The Spirit is also called “Spirit of truth” (14:17; cf. 15:26; 16:13). Jesus has just characterized himself as “the truth” (14:6) in keeping with statements already made in the prologue (1:14, 17). The concept of truth in John’s Gospel encompasses several aspects, and the Spirit is involved in each. He accurately represents the truth regarding Jesus (as one of the witnesses featured in John’s Gospel, the Spirit testifies to Jesus; 15:26); he is the eschatological gift of God (whose coming/sending is placed in the future from the historical vantage point of Jesus’s original followers; 7:37–39; 20:22); he imparts true knowledge of God (indwelling the disciples, he will help them understand Jesus’s union with the Father; 14:16–20); he is operative in both worship and sanctification (true worship must take place in the realm of the spirit, which may hint at the Spirit’s involvement; 4:23–24; 6:63; cf. 17:17); and he points people to the person of Jesus (he will make known what he receives from Jesus and guide his followers in[to] all truth; 16:12–15).
This Spirit of truth, then, is the “other helping presence” who takes the place of Jesus following his exaltation. While the world cannot accept him because it neither sees nor knows him, Jesus’s followers do accept him because “he resides with you and will be in you” (14:17 NET; cf. 1 John 3:24; 4:13). The Spirit, in turn, is part of a cosmic drama in which Jesus and his followers are opposed by the devil. Contra the theology of Qumran, however, the struggle is not between two equally matched dualities of good and evil.
The final reference to the Spirit is found in the context of Jesus’s commissioning statement, “As the Father has sent me, I am sending you” (20:21 NIV ), which climaxes the characterization of Jesus as the sent Son. The disciples are drawn into the unity and mission of Father and Son. Succession is important both in the OT and in Second Temple literature, as well as in the early church. In the present Gospel, Jesus succeeds the Baptist and is followed by the Spirit and the Twelve (sans Judas), who serve as representatives of the new messianic community.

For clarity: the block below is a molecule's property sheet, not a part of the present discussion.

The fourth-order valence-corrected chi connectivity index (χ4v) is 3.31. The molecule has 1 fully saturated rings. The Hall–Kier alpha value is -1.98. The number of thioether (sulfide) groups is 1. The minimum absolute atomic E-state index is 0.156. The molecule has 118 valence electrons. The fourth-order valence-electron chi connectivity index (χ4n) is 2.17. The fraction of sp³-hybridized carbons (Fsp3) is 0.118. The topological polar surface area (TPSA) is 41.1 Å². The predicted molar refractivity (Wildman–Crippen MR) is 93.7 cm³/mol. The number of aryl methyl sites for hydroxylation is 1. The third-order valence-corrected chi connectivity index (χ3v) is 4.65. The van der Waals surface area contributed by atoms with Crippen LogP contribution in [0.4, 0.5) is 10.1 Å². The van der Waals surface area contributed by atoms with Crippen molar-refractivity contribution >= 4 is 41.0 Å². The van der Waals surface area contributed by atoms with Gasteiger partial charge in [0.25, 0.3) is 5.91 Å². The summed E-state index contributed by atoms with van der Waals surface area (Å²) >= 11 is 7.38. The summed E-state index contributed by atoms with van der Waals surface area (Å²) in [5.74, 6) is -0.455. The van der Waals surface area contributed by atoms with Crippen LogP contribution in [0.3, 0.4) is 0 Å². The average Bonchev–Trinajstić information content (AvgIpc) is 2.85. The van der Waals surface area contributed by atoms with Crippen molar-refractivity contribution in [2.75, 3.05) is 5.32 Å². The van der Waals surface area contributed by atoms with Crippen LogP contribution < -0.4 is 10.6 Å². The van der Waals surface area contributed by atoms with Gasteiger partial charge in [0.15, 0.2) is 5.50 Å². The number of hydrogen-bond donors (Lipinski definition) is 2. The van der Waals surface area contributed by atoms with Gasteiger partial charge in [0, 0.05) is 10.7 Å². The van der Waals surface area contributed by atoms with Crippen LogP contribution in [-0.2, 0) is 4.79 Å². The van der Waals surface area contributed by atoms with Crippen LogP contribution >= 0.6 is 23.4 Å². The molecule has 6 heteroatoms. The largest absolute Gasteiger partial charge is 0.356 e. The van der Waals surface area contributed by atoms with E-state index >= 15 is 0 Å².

The reference to Jesus’s breathing on his disciples while saying, “Receive [the] Holy Spirit” probably represents a symbolic promise of the soon- to-be-given gift of the Spirit, not its actual impartation, which occurs soon thereafter at Pentecost. The present pericope most likely does not constitute a “Johannine Pentecost” but rather represents an anticipatory sign pointing forward to this event. Canonically speaking, therefore, John 20:22 prepares the reader for the account of the pouring out of the Spirit in Acts 2.
Otherwise, John and Acts would be found to stand in conflict. Moreover, John would be conflicted within himself, contradicting his earlier assertions that the Spirit would be given only following Jesus’s glorification, which entails his return to the Father. The disciples’ behavior following the present incident would also be rather puzzling had they already received the Spirit. Rather, the present gesture, as well as the pronouncement regarding the authority to forgive or retain sins, is made to the group in its entirety rather than to separate individuals.
The theological antecedent of the event is plainly Gen 2:7, where the same verb form is used. There, God imparts physical and spiritual life to humanity. Here, we are likely to see an escalation of the initial bestowal of the “breath of life” in man’s creation: when commissioning his disciples, Jesus constitutes them as the new messianic community, in anticipation of the outpouring of the life-giving Spirit following his ascension. Thus the narrative has come full circle, having progressed from original creation in 1:1–5 to new creation in 20:22.
Note: This is adapted from Andreas J. Köstenberger and Gregg R. Allison, “The Holy Spirit in the New Testament and in the Gospels,” in The Holy Spirit (Nashville: B&H Academic, 2020), 72–78.